Tuesday, November 15, 2011

Chocolate Crinkles

From The King Arthur Flour Cookie Companion
I've had pretty good responses from tasters of my Chocolate Crinkles. I mostly follow the recipe (gasp) except I use 1 cup of white whole wheat flower and 1/2 cup of whole wheat pastry flour rather than all purpose.
The last time I made them I made a double batch which worked ok, except I ended up with a lot of left over powdered sugar. Making these makes me want to get some of those little ice cream scoops that you can use for cookie dough.
I bake them on a half sheet with a Silpat mat that I have become quite fond of. It makes cleanup easy and the cookies release nicely. The one hitch is that we haven't figured out how to dry them since they are so floppy.
I tend to cook them on the short end of the time range so they end up almost like individual chewy brownies. If you cook them longer they allegedly crisp up. This might make for a better dunking cookie, though these do fine with a side of milk.

Sourdough Sandwich Rolls

Started another batch of Classic Sourdough Bread to use to make  more sandwich rolls. I actually started the sponge last night with a cup of starter and three cups of white whole wheat flour plus 3 T of wheat gluten and 1 1/2 cup warm water. This morning I added two more cups of flour, 1 T each of sugar, salt, and orange juice. 
After kneading in the stand mixer it is resting. Next I will divide it into eight parts and form them into balls. They get to rise again in the pan on the silicone mat. We'll see if I can remember to slit the tops before they go in the oven this time.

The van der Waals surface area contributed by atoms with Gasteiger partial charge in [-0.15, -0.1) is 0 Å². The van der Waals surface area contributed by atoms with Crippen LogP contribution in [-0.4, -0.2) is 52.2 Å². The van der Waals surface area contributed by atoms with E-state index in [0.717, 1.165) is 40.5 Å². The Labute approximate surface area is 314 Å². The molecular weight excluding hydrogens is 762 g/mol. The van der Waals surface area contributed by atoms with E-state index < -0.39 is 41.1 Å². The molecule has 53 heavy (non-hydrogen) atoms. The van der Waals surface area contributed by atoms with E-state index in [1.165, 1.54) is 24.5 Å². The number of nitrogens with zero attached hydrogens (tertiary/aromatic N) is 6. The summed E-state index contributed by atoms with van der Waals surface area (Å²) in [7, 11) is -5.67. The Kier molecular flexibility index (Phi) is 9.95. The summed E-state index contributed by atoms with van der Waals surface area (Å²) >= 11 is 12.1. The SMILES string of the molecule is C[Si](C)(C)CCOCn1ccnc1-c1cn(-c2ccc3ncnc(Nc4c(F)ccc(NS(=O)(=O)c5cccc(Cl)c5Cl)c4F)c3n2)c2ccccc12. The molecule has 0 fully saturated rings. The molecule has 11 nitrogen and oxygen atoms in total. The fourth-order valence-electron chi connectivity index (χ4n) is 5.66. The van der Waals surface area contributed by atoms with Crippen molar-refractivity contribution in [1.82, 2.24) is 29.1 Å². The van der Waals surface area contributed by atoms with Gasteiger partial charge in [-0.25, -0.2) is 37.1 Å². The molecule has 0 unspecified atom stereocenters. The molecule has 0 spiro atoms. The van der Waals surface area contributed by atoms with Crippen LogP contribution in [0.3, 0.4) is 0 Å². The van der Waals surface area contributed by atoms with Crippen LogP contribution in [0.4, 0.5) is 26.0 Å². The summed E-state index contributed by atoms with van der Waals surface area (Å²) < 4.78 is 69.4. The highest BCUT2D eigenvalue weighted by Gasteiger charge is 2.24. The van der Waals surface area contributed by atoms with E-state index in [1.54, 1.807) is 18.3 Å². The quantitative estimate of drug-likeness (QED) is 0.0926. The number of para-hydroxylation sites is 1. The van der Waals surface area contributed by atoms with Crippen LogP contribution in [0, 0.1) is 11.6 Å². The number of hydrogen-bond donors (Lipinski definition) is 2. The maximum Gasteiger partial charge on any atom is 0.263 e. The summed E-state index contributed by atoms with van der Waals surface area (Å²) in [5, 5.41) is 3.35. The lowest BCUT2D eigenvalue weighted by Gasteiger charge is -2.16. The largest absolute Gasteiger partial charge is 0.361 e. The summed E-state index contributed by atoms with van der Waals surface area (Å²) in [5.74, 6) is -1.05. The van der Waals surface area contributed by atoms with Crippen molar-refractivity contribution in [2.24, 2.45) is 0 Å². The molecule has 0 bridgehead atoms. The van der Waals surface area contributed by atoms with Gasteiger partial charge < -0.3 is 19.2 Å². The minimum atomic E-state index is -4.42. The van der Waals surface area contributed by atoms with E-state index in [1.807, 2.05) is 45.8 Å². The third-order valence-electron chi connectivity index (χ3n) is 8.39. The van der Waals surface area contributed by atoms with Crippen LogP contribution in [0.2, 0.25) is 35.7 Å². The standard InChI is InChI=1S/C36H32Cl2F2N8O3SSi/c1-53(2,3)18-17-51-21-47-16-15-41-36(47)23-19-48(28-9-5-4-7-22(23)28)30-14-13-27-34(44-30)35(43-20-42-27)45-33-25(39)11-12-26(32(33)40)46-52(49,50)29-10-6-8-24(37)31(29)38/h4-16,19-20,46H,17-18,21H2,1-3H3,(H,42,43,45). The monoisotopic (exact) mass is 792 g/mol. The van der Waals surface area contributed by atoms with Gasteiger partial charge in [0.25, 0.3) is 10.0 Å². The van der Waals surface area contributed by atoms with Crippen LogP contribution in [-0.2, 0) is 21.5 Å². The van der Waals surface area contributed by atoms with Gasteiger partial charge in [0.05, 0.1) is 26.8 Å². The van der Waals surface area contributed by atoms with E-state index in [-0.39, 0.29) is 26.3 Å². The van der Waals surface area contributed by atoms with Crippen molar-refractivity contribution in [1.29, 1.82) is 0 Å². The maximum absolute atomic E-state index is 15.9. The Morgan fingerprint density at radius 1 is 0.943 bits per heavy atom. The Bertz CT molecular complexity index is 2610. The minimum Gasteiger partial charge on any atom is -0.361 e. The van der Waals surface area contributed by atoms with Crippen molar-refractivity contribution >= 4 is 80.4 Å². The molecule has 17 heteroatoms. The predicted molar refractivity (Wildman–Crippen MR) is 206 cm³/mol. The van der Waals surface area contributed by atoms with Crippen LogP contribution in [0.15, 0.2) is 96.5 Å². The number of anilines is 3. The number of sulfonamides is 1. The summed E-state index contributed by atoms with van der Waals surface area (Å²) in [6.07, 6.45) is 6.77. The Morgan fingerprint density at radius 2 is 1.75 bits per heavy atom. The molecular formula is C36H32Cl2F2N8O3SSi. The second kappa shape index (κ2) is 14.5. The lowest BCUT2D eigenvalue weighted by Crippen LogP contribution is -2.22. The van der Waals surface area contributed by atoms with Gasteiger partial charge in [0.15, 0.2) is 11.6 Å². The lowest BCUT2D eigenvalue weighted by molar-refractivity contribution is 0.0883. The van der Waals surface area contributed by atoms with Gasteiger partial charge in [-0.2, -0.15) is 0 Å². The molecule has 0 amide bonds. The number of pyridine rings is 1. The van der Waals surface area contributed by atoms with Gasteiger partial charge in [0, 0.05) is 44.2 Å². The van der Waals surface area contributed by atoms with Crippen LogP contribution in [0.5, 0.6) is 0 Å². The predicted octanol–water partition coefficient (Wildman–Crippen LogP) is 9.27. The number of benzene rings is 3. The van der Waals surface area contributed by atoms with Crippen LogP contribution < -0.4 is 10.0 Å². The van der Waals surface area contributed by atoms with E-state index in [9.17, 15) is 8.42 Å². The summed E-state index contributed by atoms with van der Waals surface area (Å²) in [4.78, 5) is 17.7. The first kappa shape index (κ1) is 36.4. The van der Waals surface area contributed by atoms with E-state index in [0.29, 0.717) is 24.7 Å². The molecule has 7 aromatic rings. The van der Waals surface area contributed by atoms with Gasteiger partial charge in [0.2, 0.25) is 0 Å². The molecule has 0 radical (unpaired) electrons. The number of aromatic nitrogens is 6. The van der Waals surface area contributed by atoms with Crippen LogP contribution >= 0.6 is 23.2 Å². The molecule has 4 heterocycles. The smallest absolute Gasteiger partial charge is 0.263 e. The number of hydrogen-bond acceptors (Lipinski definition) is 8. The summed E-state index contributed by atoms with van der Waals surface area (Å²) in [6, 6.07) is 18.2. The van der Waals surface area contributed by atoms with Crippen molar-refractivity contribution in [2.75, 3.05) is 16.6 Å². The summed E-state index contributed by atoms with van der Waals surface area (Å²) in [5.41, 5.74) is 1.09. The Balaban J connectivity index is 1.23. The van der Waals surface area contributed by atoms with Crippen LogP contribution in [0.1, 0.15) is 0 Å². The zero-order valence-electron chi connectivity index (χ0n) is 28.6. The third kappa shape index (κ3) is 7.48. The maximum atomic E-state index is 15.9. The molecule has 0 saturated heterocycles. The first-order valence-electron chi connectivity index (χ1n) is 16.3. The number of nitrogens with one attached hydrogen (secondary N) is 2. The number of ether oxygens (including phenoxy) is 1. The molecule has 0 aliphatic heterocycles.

The photos are from the last batch I made. Since the recipe is for two loaves, I bake until the internal temp is 190 and I have some nice browning.

Monday, November 14, 2011


On a chilly morning I like to make fruioatmeal (pronounced FROHT-meel) which is my name for oatmeal made with fruit and nut meal. 

Sunday, November 13, 2011

Sourdough pancakes

I have a sourdough starting going which yields a cup of starter a day. Some days I'm not up for baking, so sourdough pancakes are in order. Today I added 1 cup of starter to 1 cup of my pancake mix, and egg, a splash of orange juice, some cocoa nibs, a half cup of toasted almond meal, and a quarter cup of warm milk. Let the batter sit for half an hour. Then fried them up.

Saturday, November 12, 2011

The Jason Cristo

The Jason Cristo is my take on a Monte Cristo: Aged cheddar, salami, turkey, ham, bacon, mustard, provolone, in homemade bread fried like french toast.
The Jason Cristo sandwich is a current favorite among the adventurous.

Why another food blog?

I rarely follow recipes, though I often start with them. My hope is that this blog be a place where I can record a journal of what I've tried and what did or did not work, and thoughts of what I might "want to try next time". I also want to be able to share my notes with other foodies as well as field requests for "could you send me the recipe for that".

My culinary approach:
  • Cook what I can from scratch -- at least once
  • When presented with options, choose healthful, local, and organic. 
  • Tradeoffs happen
  • I like to pick one ingredient a month and experiment with it anywhere I think I can get away with
  • Not a fan of corn syrup, partial wheat flour, processed stuff
  • Big into roasted veggies
  • Have a hard time doing something the same way twice
Well enough prose, on to the food poetry...